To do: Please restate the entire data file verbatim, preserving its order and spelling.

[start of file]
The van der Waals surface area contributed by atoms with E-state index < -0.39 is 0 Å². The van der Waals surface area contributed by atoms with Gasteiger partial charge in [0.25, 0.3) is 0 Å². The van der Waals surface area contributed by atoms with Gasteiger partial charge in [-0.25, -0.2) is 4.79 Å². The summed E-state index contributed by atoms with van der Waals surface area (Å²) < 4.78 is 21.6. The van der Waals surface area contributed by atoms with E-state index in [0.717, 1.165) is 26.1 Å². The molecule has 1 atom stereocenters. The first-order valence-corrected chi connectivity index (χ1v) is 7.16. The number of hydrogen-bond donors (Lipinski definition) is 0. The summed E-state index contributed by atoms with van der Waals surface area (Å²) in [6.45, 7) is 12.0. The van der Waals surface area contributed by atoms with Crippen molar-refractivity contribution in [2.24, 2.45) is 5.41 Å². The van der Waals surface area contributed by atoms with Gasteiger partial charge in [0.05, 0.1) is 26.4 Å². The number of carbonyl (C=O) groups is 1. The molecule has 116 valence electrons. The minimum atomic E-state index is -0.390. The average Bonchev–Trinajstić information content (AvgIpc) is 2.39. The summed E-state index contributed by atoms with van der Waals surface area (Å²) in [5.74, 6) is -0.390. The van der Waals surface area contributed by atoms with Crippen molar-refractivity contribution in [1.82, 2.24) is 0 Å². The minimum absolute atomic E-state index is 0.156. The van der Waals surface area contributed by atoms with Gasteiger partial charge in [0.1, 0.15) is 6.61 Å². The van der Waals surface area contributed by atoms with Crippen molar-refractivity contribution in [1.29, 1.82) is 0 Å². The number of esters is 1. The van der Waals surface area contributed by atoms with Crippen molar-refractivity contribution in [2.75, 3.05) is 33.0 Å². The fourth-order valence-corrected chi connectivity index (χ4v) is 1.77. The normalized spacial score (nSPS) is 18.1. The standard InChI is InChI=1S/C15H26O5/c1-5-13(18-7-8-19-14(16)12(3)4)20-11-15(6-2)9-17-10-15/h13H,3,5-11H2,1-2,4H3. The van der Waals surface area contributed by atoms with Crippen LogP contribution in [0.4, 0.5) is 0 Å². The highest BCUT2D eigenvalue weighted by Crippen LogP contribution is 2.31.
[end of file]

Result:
The van der Waals surface area contributed by atoms with E-state index < -0.39 is 0 Å². The van der Waals surface area contributed by atoms with Gasteiger partial charge in [0.25, 0.3) is 0 Å². The van der Waals surface area contributed by atoms with Gasteiger partial charge in [-0.25, -0.2) is 4.79 Å². The summed E-state index contributed by atoms with van der Waals surface area (Å²) < 4.78 is 21.6. The van der Waals surface area contributed by atoms with E-state index in [0.717, 1.165) is 26.1 Å². The molecule has 1 atom stereocenters. The first-order valence-corrected chi connectivity index (χ1v) is 7.16. The number of hydrogen-bond donors (Lipinski definition) is 0. The summed E-state index contributed by atoms with van der Waals surface area (Å²) in [6.45, 7) is 12.0. The van der Waals surface area contributed by atoms with Crippen molar-refractivity contribution in [2.24, 2.45) is 5.41 Å². The van der Waals surface area contributed by atoms with Gasteiger partial charge in [0.05, 0.1) is 26.4 Å². The number of carbonyl (C=O) groups is 1. The molecule has 116 valence electrons. The minimum atomic E-state index is -0.390. The average Bonchev–Trinajstić information content (AvgIpc) is 2.39. The summed E-state index contributed by atoms with van der Waals surface area (Å²) in [5.74, 6) is -0.390. The van der Waals surface area contributed by atoms with Crippen molar-refractivity contribution in [1.82, 2.24) is 0 Å². The minimum absolute atomic E-state index is 0.156. The van der Waals surface area contributed by atoms with Gasteiger partial charge in [0.1, 0.15) is 6.61 Å². The van der Waals surface area contributed by atoms with Crippen molar-refractivity contribution in [1.29, 1.82) is 0 Å². The number of esters is 1. The van der Waals surface area contributed by atoms with Crippen molar-refractivity contribution in [2.75, 3.05) is 33.0 Å². The fourth-order valence-corrected chi connectivity index (χ4v) is 1.77. The normalized spacial score (nSPS) is 18.1. The standard InChI is InChI=1S/C15H26O5/c1-5-13(18-7-8-19-14(16)12(3)4)20-11-15(6-2)9-17-10-15/h13H,3,5-11H2,1-2,4H3. The van der Waals surface area contributed by atoms with Crippen LogP contribution in [0.4, 0.5) is 0 Å². The highest BCUT2D eigenvalue weighted by Crippen LogP contribution is 2.31.